So, in light of this, what do you do?
A recent New York Times article suggests five things to reset your mindset:
- Reduce stress with music meditation
- Cool off debilitating intense emotions
- Pace your breath
- Anchor yourself to now
- Practice physical anxiety
I’ll briefly describe each.
1. Reduce stress with music meditation
Focusing on relaxing sounds reduces stress. In fact, “music meditation” has been shown to be as effective in easing preoperative patients’ nervousness as is prescribed drugs.
Make a playlist of the music that is comforting and cathartic for you. Here’s a sample of meditation music from Youtube. Use headphones for the best effect.
Recognize that music can induce varying mood states. More uplifting soundtracks can improve our experience and help lift us out of depression.
2. Cool off debilitating, intense emotions
Are you feeling so emotional about something that it feels debilitating?
You can subdue intense emotions by doing an “exercise” popularized in dialectical behavior therapy. To do this, lower your body temperature thrusting your face into a bowl of very cold water. This activates your body’s dive response, a reflex that happens when you cool your nostrils while holding your breath. You should feel a release from physiological and emotional intensity.
Here’s how to do it:
- Fill a large bowl with ice water
- Set a timer for 15 to 30 seconds
- Take a deep breath and hold it while dipping your face into the water.
- Make sure you respond to the timer
This facial water plunge will slow your heart rate, allowing blood to flow more easily to your brain, and if this seems absurd, think about how absurd it is to stumble through life beset by emotional upheaval.
3. Pace your breath
Mindfulness expert Jon Kabat-Zinn says:
“As long as you are breathing, there is more right with you than wrong with you.”
This is a good lesson in perspective, and also gratitude (you’re still alive).
Try this exercise to slow down your breathing to six breaths a minute:
- Get comfortable
- Inhale through your nose slowly for four seconds
- Hold for four seconds
- Exhale through your nose for four seconds
- Pause for four seconds
4. Anchor yourself to now
Yesterday is gone. Tomorrow has yet to happen. All you’ve got is now. Your point of power is now!
So, if now is all you’ve got, get intimate with it. Become mindful of the beliefs and emotions that form the attitudes you’re wrestling with right now.
Do they serve you well?
Can you reinterpret whatever is happening in your life that distresses you?
Our interpretations of events supercharge the intensify of our emotions, both good and bad.
If those emotions are “bad’, thinking that, “This will go on for years!” will only inspire more hopelessness. It’s a vortex designed to pull you down. Don’t go there.
Anchor yourself to the present by doing this:
- Become aware of your body and its sensations
- Take off your shoes and socks, spread your toes and feel rooted to the ground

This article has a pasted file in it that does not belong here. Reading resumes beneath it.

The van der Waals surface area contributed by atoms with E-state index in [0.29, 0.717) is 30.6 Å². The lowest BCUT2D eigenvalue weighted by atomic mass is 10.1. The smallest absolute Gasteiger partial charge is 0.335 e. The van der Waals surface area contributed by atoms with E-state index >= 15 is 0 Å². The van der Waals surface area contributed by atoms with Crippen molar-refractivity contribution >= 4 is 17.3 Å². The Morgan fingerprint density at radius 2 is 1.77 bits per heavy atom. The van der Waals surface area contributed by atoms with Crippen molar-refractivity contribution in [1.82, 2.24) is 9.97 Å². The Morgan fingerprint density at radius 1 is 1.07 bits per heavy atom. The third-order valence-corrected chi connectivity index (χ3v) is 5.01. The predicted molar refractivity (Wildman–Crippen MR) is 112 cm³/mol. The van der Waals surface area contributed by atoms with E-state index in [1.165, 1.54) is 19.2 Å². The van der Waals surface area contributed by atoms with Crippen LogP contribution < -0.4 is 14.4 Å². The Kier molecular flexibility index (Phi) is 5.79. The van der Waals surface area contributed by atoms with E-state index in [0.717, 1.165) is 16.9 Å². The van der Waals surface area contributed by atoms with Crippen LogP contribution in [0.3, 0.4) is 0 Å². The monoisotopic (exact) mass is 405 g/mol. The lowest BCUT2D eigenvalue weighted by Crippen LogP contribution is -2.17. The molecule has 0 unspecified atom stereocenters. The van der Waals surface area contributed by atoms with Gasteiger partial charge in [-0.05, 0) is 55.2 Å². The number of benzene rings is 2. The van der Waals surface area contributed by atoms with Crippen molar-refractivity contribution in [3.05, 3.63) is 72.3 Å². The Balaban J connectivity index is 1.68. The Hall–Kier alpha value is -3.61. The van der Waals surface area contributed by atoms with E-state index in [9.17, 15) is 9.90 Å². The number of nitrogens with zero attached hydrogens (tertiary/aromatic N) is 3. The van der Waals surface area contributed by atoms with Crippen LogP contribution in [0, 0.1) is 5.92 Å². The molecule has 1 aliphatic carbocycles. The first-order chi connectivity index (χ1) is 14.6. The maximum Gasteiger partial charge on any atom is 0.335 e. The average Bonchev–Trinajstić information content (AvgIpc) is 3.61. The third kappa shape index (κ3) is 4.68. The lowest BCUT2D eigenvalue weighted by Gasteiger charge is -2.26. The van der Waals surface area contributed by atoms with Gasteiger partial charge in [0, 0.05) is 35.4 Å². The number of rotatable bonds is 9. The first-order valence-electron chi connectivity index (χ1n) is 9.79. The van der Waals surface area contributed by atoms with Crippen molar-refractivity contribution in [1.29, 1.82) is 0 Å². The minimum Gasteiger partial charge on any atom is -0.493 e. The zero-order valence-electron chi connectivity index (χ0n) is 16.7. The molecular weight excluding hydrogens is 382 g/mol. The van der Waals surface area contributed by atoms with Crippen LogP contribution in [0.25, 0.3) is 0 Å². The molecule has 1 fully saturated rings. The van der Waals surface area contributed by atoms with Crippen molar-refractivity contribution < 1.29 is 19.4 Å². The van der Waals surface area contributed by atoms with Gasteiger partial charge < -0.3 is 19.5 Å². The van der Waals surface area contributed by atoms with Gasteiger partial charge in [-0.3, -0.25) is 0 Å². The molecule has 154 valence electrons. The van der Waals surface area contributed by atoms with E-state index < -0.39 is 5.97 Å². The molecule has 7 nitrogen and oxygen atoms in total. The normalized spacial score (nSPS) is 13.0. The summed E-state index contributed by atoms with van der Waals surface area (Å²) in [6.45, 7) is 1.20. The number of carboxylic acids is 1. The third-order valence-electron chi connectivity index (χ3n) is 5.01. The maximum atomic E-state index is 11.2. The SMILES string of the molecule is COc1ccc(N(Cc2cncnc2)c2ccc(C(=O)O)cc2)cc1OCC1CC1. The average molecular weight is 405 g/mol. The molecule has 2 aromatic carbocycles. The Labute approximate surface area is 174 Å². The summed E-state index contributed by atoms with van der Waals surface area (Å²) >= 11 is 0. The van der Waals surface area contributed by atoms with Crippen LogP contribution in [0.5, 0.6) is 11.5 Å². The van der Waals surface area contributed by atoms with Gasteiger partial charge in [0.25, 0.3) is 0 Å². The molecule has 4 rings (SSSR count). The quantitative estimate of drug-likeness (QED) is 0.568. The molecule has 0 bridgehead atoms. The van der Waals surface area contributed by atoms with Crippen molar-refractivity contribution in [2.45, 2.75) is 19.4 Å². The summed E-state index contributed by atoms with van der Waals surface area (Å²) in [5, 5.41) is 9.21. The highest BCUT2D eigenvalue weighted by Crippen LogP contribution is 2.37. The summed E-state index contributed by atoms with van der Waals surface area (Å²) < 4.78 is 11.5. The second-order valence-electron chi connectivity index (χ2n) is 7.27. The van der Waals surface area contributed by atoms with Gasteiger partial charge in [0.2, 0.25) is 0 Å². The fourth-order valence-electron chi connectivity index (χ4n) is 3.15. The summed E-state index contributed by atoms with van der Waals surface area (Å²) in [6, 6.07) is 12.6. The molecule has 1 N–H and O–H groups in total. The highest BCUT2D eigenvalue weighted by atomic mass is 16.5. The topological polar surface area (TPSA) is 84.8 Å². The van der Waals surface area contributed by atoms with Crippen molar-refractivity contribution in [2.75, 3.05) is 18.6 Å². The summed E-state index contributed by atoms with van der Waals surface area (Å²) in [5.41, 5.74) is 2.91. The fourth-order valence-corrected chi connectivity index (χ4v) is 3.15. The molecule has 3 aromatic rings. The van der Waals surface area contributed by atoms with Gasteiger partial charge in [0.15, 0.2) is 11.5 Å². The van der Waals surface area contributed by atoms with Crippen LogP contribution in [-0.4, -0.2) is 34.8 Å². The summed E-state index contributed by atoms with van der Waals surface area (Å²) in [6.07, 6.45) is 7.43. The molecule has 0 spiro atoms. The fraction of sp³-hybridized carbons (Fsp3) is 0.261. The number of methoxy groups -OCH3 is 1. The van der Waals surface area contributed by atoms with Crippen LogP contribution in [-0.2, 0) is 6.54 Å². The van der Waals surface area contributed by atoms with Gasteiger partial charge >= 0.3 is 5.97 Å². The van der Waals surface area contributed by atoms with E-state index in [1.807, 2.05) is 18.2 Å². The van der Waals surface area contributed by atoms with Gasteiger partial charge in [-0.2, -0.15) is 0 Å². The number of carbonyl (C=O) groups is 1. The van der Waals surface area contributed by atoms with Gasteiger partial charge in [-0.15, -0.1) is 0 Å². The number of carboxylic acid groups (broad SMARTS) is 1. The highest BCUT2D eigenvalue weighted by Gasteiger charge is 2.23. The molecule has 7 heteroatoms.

- What am I thinking, feeling in my body, doing?
- Is any of it helpful, or aligned with my values — or is it related to past problems or future worries.
- Bathe in what’s self-affirming; dispense with what’s self-sabotaging
5. Practice physical anxiety
Ha! Yes, it seems I’m doing an 180 here, but hear me out.
Anxiety doesn’t just stay in your head, but is also felt in your body. When anxious, you can feel physical sensations like muscle tension and shortness of breath.
It’s counterintuitive, as this technique seems to go in the opposite direction to calming yourself down, but it doesn’t.
What you do is practice having anxiety, so you can intentionally, mindfully become familiar with it, and by doing so realize it’s not going to harm you.
The idea is that learning to repeatedly welcome physical symptoms enables you to stop experiencing them as catastrophic.
Dr. Jenny Taiz, the author of the article from which I’ve summarized much of these five mindset resets, instructs her clients to become familiar with the physical sensations of anxiety with this technique:
- Get a thin coffee straw
- Set your time for one minute
- Pinch your nose
- Try to breathe through the straw.
Yeah, sounds silly, but if you’re anxious — and you feel it — what do you have to lose, except that undesired feeling? Grab another anxious friend and make a play date out of it.
Your Tune Your Bodymind Takeaway
I’m going to go out on a limb and presume you found some of this interesting, but you won’t do any of it.
Prove me wrong!
Don’t be the person who finds something that might be beneficial to try, but doesn’t.
The difference between having information about something, and doing it is called knowledge. You gain knowledge from doing; otherwise, it’s just info, a hypothetical, that doesn’t move the needle.
You do nothing, so nothing changes.
Change is hard, but if change is what you need, find out how to take some first steps.
Here are some resources to spark your journey:
Remember the proverb:
A journey of 1,000 miles begins with the first step.
May you take step one. Then repeat.
Last Updated on September 29, 2022 by Joe Garma